It’s the eve of Election Day 2020, and political reporters have just received an incendiary email. Donald Trump’s campaign has sent out grainy cellphone footage of his Democratic challenger, Joe Biden, at a private meeting with wealthy donors, ridiculing Americans who voted for the president in 2016 and plotting how to trick them into backing him instead.
Except Biden never made the remarks and Trump never shared them. A few overeager journalists post the video on Twitter before fully investigating its authenticity, causing the clip to spread on social media faster than the presidential campaigns and the press can expose it as a fraud. U.S. authorities will eventually attribute the deception to North Korean hackers, impersonating the Trump campaign’s domain name and deploying deepfake technology to keep their preferred nuclear-talks counterpart in office. But that won’t happen for weeks, well after Americans have chosen their next leader.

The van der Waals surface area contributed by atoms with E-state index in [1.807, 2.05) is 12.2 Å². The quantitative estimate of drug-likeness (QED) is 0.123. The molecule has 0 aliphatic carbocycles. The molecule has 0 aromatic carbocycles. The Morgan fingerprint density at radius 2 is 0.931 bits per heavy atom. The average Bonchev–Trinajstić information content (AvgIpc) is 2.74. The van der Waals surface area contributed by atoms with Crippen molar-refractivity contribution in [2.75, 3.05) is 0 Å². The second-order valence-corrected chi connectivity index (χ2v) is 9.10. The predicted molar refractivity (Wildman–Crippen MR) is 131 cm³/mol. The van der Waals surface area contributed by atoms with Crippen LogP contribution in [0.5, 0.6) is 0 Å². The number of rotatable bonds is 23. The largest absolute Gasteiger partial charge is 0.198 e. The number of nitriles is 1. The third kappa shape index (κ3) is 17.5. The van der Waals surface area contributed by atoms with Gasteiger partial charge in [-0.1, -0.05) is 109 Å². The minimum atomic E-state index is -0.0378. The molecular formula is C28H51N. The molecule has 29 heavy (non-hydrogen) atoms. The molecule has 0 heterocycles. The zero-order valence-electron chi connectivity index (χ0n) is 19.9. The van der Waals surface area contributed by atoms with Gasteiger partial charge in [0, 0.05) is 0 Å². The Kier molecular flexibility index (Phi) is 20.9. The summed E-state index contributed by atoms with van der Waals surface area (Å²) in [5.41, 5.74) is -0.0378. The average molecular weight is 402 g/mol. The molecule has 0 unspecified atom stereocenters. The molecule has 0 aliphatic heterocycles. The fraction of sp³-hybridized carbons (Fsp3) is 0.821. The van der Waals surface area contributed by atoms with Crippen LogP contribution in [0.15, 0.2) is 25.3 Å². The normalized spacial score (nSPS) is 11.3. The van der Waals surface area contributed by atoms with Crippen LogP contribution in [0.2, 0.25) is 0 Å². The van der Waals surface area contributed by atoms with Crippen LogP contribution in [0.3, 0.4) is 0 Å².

Such a hypothetical scenario isn’t implausible. In fact, it’s a type of threat that the email-security firm Agari flagged in a recent report. Three and a half years have passed since John Podesta, the chairman of Hillary Clinton’s presidential campaign, fell for a phishing email—granting Russian hackers, and thereby the world, access to his Gmail account and coming to embody the devastating ways foreign governments can meddle in democratic politics. In light of that trauma, the current crop of presidential campaigns has made progress in fortifying their digital operations. But according to those who have worked with the campaigns on these efforts, they nevertheless remain vulnerable to attack and lack cybersecurity best practices.